Knight of Mesquite - Studio Knights in the Mesquite News
|Photo Credit: Anny Sivilay (Josh Knight at his studio Studio Knights)|
Knight of Mesquite
Local musician, filmmaker creates first documentary
Another item of his work that got a Grammy entry is his art design for the “Truthmonger” Comics Group 2-CD box set with book and mini posters.
What was the inspiration behind your documentary?
For me it was personal – he (Lucien Leinfelder) has Parkinson's, my grandfather had Parkinson's, and the fact that I was working with my mentor’s (Art Greenhaw) mentor. With it being a personal film to Art meant that it was a personal thing for me in being able to get to know him to be able do a documentary about him.
Your thoughts/feelings on getting a Grammy entry?
When it first hit me that I'm in line to get a nomination it was a very exciting feeling, and it takes me back to the beginning of the film when we first talked about it. It all goes back to how personal it was for me, and I think about the future of the film and the positive effect it will have on people.
How did you first get involved with Art Greenhaw?
We ran to each other a few times when I was in high school, and at that time I was very drawn to him because of his Grammy wins. It was very inspirational for me to meet him finally.
There was a Grammy event that the National Academy of Recording Arts and Sciences were holding here for the Texas chapter and I met him there. He was telling me about his building, and he said call him up next week so we could get together and talk, so we met up and from that point forward it was just history.
How old were you when you realized this was what you wanted to do?
I knew it from Day 1. I'm not going to say I came out singing, but it was all around me all the time. I had family members who were always playing music. A lot of it goes back to my uncle Keith; when I was younger he was probably one of my biggest influences. He has Down syndrome, and even though he had limited playing ability he was strumming the guitar. It was never in tune and it was the most awful sound you've ever heard, but he was doing it and he loved it and he cared about what he was doing.
Are your parents supportive of your career choice?
They were my main support. I have some family members who had gotten down the wrong path, and I think for them they looked at it as an outlet for me as a young child and it became 'let me help with this guitar playing.'
A childhood memory.
Before I was playing the guitar, I was singing the Backstreet Boys and N'Sync. When I was in (Agnew) middle school I had two or three of my other friends, we'd get together at the gas station at 635 and Cartwright, we'd hit the CD player to Backstreet Boys and we'd all stand against the wall and sing with the Backstreet Boys.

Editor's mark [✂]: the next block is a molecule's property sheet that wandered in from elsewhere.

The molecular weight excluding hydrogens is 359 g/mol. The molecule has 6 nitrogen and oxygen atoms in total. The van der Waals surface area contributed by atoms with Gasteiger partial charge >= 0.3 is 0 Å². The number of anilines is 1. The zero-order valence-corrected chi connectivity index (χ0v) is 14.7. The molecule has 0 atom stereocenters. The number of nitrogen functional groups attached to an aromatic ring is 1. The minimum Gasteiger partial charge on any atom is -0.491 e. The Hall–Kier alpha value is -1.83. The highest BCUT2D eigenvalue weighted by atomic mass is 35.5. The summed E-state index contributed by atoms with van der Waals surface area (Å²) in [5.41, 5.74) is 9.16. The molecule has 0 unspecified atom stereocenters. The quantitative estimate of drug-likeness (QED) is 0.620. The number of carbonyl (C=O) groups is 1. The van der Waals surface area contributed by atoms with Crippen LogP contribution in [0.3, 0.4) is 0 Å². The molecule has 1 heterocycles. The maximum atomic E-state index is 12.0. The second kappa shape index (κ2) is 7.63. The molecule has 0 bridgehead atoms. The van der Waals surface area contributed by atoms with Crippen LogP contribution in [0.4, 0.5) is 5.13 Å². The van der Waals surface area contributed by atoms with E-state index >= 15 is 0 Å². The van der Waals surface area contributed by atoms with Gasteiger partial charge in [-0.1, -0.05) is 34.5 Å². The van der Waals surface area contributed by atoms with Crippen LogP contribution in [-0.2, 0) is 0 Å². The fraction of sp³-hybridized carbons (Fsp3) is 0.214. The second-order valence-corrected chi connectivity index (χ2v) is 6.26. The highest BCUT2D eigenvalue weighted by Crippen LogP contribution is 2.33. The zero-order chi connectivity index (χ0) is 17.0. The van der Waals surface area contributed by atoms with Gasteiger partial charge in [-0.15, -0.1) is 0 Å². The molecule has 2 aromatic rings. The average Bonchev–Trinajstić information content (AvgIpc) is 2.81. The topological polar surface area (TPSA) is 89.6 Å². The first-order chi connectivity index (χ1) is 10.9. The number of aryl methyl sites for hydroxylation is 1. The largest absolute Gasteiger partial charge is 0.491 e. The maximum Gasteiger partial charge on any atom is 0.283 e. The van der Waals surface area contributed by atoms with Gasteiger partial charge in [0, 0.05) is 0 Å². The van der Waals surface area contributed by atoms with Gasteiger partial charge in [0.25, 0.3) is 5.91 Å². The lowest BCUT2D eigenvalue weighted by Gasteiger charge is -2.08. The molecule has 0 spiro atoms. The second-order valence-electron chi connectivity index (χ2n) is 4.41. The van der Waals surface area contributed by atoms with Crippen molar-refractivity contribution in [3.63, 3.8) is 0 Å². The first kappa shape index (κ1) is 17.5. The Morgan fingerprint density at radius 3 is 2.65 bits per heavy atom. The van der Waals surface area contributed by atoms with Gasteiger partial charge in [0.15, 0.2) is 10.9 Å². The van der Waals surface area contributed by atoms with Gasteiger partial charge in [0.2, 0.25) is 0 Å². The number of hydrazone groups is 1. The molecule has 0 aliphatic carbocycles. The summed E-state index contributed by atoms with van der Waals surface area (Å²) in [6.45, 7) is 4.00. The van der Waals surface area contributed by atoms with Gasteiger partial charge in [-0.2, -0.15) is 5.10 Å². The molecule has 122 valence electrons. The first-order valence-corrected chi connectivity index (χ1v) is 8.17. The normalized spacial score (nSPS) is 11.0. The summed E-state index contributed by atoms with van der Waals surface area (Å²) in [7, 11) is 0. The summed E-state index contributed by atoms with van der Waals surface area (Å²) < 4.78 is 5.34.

Is there a band/musician/genre you enjoy but don't want to admit that you do?
If I'm listening to something, I don't have any shame in admitting it, but I will say this: Me being a blues guy, the artist that I love more than any artist in the world would be Buddy Holly, that's no secret.
I was raised on country music, and when I first played the guitar I was playing country music. I like old school country music, and nobody knows that.
If I'm sitting down at home and picking up my acoustic guitar I don't want to play BB King, Stevie, or Albert Collins; I want to play some Hank Williams, Willie Nelson, I want to play some country.
Who are some of your musical influences?
BB King was my mentor when I was 16. Him and his whole family have been very generous to me. When he's singing you can just feel it, and that's a feeling I've never gotten to this day from any musician onstage. I strive every time I pick up the guitar to be more and more like him, and I feel like I always miss it.
As far as my outlook on the industry and accomplishments side of thing - Buddy Holly. He was the only guy in history who did everything. He recorded his music, he wrote the sheet music and charts to everything.
What was your most memorable gig?
The House of Blues in Dallas, because it was a hometown show. I had a lot of my friends and family there, and when you have your friends and family for a show it's almost like you're unstoppable.
When I first started in the music scene, I had to go everywhere but Mesquite and Dallas. Dallas didn't want me, they didn't want to hear my music. Mesquite was always on board and behind me.
There's no better show than having the people you love and care about there. That one and the one in the downtown square – Blues in the Square.
It's not always about having 1,000 people that makes an experience memorable, it's about your family, loved ones and having that moment.
What are you currently working on?
I'm releasing my new website, Studio Knights. We're giving it a fresh look, new design. It's designed to give a major label feel because we are a major label; we have lots of major artists on our label. We have a lot of next- and second-generation, well-known artists that we've been working with.
I've been working on a new record that will hopefully hit in the next six months and give us enough time to tour in the summer time.
Also in the works is the first major sitcom called “Gary.” Mesquite has its hand in a lot of things, but when I first moved here as a record company the goal was to break into a much bigger audience, more than just recording. I've always wanted to hop into the film industry and this is where this came from. I've made a few trips to Hollywood to see how they do their staging, run their episodes and produce, and I want to bring that to Mesquite.